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**CS 454 Computer graphics Polygon Filling**

King ABDUL AZIZ University Faculty Of Computing and Information Technology CS 454 Computer graphics Polygon Filling Dr. Eng. Farag Elnagahy Office Phone: 67967

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**Polygon Filling Types of filling Solid-fill**

All the pixels inside the polygon’s boundary are illuminated. Pattern-fill the polygon is filled with an arbitrary predefined pattern.

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**P = {(x1, y1), (x2, y2), ……., (xn, yn)}.**

Polygon Representation The polygon can be represented by listing its n vertices in an ordered list. P = {(x1, y1), (x2, y2), ……., (xn, yn)}. The polygon can be displayed by drawing a line between (x1, y1), and (x2, y2), then a line between (x2, y2), and (x3, y3), and so on until the end vertex. In order to close up the polygon, a line between (xn, yn), and (x1, y1) must be drawn. One problem with this representation is that if we wish to translate the polygon, it is necessary to apply the translation transformation to each vertex in order to obtain the translated polygon.

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**Polygon Representation**

For objects described by many polygons with many vertices, this can be a time consuming process. One method for reducing the computational time is to represent the polygon by the (absolute) location of its first vertex, and represent subsequent vertices as relative positions from the previous vertex. This enables us to translate the polygon simply by changing the coordinates of the first vertex.

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Inside-Outside Tests when filling polygons we should decide whether a particular point is interior or exterior to a polygon. A rule called the odd-parity (or the odd-even rule) is applied to test whether a point is interior or not. To apply this rule, we conceptually draw a line starting from the particular point and extending to a distance point outside the coordinate extends of the object in any direction such that no polygon vertex intersects with the line.

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Inside-Outside Tests The point is considered to be interior if the number of intersections between the line and the polygon edges is odd. Otherwise, The point is exterior point. Outside 8 7 6 5 4 3 2 1 1 2 3 4 5 6 7 8 9 10 11 Inside

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**The Scan-Line Polygon Fill Algorithm**

The scan-line polygon-filling algorithm involves the horizontal scanning of the polygon from its lowermost to its topmost vertex, identifying which edges intersect the scan-line, and finally drawing the interior horizontal lines with the specified fill color. process.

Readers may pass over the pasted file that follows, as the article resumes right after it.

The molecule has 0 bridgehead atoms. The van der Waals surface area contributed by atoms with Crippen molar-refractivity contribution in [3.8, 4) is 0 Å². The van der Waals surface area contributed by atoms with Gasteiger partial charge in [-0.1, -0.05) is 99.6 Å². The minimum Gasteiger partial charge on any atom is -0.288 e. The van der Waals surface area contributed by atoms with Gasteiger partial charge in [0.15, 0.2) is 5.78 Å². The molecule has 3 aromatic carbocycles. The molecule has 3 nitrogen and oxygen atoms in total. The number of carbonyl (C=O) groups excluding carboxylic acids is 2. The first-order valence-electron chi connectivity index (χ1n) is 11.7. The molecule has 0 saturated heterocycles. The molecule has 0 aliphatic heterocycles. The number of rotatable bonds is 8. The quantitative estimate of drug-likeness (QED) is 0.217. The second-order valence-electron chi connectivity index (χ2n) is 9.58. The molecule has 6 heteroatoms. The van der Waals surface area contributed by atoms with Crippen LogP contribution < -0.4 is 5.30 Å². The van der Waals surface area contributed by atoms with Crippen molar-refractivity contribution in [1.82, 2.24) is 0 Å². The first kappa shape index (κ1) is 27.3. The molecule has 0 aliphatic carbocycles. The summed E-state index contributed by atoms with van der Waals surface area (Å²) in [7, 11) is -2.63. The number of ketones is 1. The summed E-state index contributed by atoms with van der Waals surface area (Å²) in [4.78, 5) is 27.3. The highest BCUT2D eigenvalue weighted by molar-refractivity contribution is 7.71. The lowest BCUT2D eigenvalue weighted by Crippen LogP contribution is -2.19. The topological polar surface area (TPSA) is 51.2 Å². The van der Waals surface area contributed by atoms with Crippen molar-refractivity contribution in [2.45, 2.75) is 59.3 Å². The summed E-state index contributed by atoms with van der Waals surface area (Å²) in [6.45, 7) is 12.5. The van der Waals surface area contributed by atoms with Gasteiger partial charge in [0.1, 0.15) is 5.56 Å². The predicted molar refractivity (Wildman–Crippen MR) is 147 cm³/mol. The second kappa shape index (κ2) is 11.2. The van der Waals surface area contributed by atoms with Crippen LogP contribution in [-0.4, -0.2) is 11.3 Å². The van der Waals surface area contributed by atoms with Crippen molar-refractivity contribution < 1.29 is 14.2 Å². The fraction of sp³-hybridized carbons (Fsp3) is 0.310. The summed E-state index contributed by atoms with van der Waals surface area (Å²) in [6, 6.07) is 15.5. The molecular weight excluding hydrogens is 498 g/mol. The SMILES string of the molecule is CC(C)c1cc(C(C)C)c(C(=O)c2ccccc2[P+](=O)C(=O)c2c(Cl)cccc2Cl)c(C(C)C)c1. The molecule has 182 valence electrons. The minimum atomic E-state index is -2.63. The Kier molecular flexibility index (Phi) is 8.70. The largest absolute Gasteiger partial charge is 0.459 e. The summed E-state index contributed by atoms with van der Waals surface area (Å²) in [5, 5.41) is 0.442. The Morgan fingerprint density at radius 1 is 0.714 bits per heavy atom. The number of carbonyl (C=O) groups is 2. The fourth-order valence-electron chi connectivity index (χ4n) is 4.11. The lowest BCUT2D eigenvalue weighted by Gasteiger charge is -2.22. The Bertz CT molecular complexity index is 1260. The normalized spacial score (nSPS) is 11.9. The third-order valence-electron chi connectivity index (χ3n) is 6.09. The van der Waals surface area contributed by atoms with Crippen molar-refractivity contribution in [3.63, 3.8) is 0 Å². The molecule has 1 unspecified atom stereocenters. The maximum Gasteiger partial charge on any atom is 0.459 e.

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**The Scan-Line Polygon Fill Algorithm**

Dealing with vertices

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**The Scan-Line Polygon Fill Algorithm**

Dealing with vertices When the endpoint y coordinates of the two edges are increasing, the y value of the upper endpoint for the current edge is decreased by one (a) When the endpoint y values are decreasing, the y value of the next edge is decreased by one (b)

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**The Scan-Line Polygon Fill Algorithm**

Determining Edge Intersections m = (yk+1 – yk) / (xk+1 – xk) yk+1 – yk = 1 xk+1 = xk + 1/m

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**The Scan-Line Polygon Fill Algorithm**

Each entry in the table for a particular scan line contains the maximum y value for that edge, the x-intercept value (at the lower vertex) for the edge, and the inverse slope of the edge.

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**Polygon = {(2, 7), (4, 12), (8,15), (16, 9), (11, 5), (8, 7), (5, 5)}**

The Scan-Line Polygon Fill Algorithm (Example) Polygon = {A, B, C, D, E, F, G} Polygon = {(2, 7), (4, 12), (8,15), (16, 9), (11, 5), (8, 7), (5, 5)}

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**The Scan-Line Polygon Fill Algorithm**

(Example)

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**The vertex A is split to A' (4, 6) and A(2, 7)**

The Scan-Line Polygon Fill Algorithm (Example) Vertex A should be split into two vertices A' (xA', 6) and A(2, 7) m =( 5 – 7)/( 5 – 2) = – 2/3 x'A = 5 + (–3/2)( 7 – 1 – 5) = 7/2 = 3.5 4 The vertex A is split to A' (4, 6) and A(2, 7)

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**The vertex B is split to B' (4, 11) and B(4, 12)**

The Scan-Line Polygon Fill Algorithm (Example) Vertex B should be split into two vertices B' (xB', 11) and B(4, 12) m =( 7 – 12)/( 2 – 4) = 5/2 x'A = 2 + (2/5)( 12 – 1 – 7) = 18/5 = 3.6 4 The vertex B is split to B' (4, 11) and B(4, 12)

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**The vertex D is split to D(16, 9) and D' (15, 8)**

The Scan-Line Polygon Fill Algorithm (Example) Vertex D should be split into two vertices D(16, 9) and D' (xD', 8) m =( 5 – 9)/( 11 – 16) = 4/5 x'D = 11 + (5/4)( 9 – 1 – 5) = 59/4 = 15 The vertex D is split to D(16, 9) and D' (15, 8)

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**The Scan-Line Polygon Fill Algorithm**

(Example)

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**The Scan-Line Polygon Fill Algorithm**

(Example)

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**The Scan-Line Polygon Fill Algorithm**

(Example)

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**The Scan-Line Polygon Fill Algorithm**

(Example)

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**The Scan-Line Polygon Fill Algorithm**

(Example)

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**Boundary Fill Algorithm**

Another approach to area filling is to start at a point inside a region and paint the interior outward toward the boundary. If the boundary is specified in a single color, the fill algorithm processed outward pixel by pixel until the boundary color is encountered. A boundary-fill procedure accepts as input the coordinate of the interior point (x, y), a fill color, and a boundary color.

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**Boundary Fill Algorithm**